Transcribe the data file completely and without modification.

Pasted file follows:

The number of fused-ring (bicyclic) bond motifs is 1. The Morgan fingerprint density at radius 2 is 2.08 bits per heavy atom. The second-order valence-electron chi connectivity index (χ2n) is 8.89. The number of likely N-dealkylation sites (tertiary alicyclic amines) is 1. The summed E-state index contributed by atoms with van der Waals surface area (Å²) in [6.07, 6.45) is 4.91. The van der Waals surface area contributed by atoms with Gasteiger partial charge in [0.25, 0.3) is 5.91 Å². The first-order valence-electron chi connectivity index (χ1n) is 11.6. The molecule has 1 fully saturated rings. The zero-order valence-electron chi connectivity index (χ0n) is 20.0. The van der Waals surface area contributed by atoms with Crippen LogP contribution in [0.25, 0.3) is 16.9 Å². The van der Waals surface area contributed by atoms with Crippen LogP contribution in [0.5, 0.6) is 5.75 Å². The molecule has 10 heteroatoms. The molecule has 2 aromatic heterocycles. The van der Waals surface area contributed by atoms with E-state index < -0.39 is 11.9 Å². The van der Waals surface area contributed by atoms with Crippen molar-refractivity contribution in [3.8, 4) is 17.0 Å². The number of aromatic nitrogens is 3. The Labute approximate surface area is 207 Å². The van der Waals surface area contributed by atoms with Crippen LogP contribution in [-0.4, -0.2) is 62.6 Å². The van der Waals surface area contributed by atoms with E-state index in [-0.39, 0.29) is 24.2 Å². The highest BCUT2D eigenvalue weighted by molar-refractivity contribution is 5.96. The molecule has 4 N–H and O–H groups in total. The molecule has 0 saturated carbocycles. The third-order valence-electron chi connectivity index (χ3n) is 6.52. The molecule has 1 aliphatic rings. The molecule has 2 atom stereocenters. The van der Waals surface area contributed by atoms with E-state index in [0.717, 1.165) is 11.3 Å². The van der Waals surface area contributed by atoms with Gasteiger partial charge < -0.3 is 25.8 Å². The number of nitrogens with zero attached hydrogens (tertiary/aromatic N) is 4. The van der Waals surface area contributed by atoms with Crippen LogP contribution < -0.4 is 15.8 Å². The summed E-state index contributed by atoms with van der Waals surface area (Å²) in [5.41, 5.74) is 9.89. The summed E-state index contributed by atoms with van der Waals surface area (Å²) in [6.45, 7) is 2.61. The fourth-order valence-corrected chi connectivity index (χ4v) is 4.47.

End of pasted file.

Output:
The number of fused-ring (bicyclic) bond motifs is 1. The Morgan fingerprint density at radius 2 is 2.08 bits per heavy atom. The second-order valence-electron chi connectivity index (χ2n) is 8.89. The number of likely N-dealkylation sites (tertiary alicyclic amines) is 1. The summed E-state index contributed by atoms with van der Waals surface area (Å²) in [6.07, 6.45) is 4.91. The van der Waals surface area contributed by atoms with Gasteiger partial charge in [0.25, 0.3) is 5.91 Å². The first-order valence-electron chi connectivity index (χ1n) is 11.6. The molecule has 1 fully saturated rings. The zero-order valence-electron chi connectivity index (χ0n) is 20.0. The van der Waals surface area contributed by atoms with Crippen LogP contribution in [0.25, 0.3) is 16.9 Å². The van der Waals surface area contributed by atoms with Crippen LogP contribution in [0.5, 0.6) is 5.75 Å². The molecule has 10 heteroatoms. The molecule has 2 aromatic heterocycles. The van der Waals surface area contributed by atoms with E-state index < -0.39 is 11.9 Å². The van der Waals surface area contributed by atoms with Crippen molar-refractivity contribution in [3.8, 4) is 17.0 Å². The number of aromatic nitrogens is 3. The Labute approximate surface area is 207 Å². The van der Waals surface area contributed by atoms with Crippen LogP contribution in [-0.4, -0.2) is 62.6 Å². The van der Waals surface area contributed by atoms with E-state index in [-0.39, 0.29) is 24.2 Å². The highest BCUT2D eigenvalue weighted by molar-refractivity contribution is 5.96. The molecule has 4 N–H and O–H groups in total. The molecule has 0 saturated carbocycles. The third-order valence-electron chi connectivity index (χ3n) is 6.52. The molecule has 1 aliphatic rings. The molecule has 2 atom stereocenters. The van der Waals surface area contributed by atoms with E-state index in [0.717, 1.165) is 11.3 Å². The van der Waals surface area contributed by atoms with Gasteiger partial charge < -0.3 is 25.8 Å². The number of nitrogens with zero attached hydrogens (tertiary/aromatic N) is 4. The van der Waals surface area contributed by atoms with Crippen LogP contribution < -0.4 is 15.8 Å². The summed E-state index contributed by atoms with van der Waals surface area (Å²) in [5.41, 5.74) is 9.89. The summed E-state index contributed by atoms with van der Waals surface area (Å²) in [6.45, 7) is 2.61. The fourth-order valence-corrected chi connectivity index (χ4v) is 4.47.